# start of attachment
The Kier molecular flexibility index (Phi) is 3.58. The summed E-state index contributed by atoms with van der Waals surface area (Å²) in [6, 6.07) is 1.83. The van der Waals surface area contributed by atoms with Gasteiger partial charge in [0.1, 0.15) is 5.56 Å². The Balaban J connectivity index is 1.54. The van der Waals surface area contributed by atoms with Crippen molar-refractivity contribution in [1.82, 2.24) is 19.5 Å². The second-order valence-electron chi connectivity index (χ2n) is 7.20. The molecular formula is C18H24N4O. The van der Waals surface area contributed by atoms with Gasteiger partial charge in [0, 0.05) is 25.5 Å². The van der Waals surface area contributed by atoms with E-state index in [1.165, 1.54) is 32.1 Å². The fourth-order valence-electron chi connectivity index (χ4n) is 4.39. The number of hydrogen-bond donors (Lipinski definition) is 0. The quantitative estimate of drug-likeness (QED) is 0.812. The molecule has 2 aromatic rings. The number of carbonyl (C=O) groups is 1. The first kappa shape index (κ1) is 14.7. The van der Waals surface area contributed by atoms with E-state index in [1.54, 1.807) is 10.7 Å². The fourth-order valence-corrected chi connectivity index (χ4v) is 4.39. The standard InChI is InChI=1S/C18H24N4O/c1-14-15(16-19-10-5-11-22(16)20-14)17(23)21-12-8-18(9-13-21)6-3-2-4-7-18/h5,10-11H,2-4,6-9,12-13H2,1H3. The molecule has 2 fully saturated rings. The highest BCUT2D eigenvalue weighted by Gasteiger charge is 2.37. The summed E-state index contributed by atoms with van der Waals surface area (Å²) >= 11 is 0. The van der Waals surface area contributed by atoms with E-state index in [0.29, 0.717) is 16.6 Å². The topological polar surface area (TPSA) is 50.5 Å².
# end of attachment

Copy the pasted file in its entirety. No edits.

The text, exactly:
The Kier molecular flexibility index (Phi) is 3.58. The summed E-state index contributed by atoms with van der Waals surface area (Å²) in [6, 6.07) is 1.83. The van der Waals surface area contributed by atoms with Gasteiger partial charge in [0.1, 0.15) is 5.56 Å². The Balaban J connectivity index is 1.54. The van der Waals surface area contributed by atoms with Crippen molar-refractivity contribution in [1.82, 2.24) is 19.5 Å². The second-order valence-electron chi connectivity index (χ2n) is 7.20. The molecular formula is C18H24N4O. The van der Waals surface area contributed by atoms with Gasteiger partial charge in [0, 0.05) is 25.5 Å². The van der Waals surface area contributed by atoms with E-state index in [1.165, 1.54) is 32.1 Å². The fourth-order valence-electron chi connectivity index (χ4n) is 4.39. The number of hydrogen-bond donors (Lipinski definition) is 0. The quantitative estimate of drug-likeness (QED) is 0.812. The molecule has 2 aromatic rings. The number of carbonyl (C=O) groups is 1. The first kappa shape index (κ1) is 14.7. The van der Waals surface area contributed by atoms with E-state index in [1.54, 1.807) is 10.7 Å². The fourth-order valence-corrected chi connectivity index (χ4v) is 4.39. The standard InChI is InChI=1S/C18H24N4O/c1-14-15(16-19-10-5-11-22(16)20-14)17(23)21-12-8-18(9-13-21)6-3-2-4-7-18/h5,10-11H,2-4,6-9,12-13H2,1H3. The molecule has 2 fully saturated rings. The highest BCUT2D eigenvalue weighted by Gasteiger charge is 2.37. The summed E-state index contributed by atoms with van der Waals surface area (Å²) >= 11 is 0. The van der Waals surface area contributed by atoms with E-state index in [0.29, 0.717) is 16.6 Å². The topological polar surface area (TPSA) is 50.5 Å².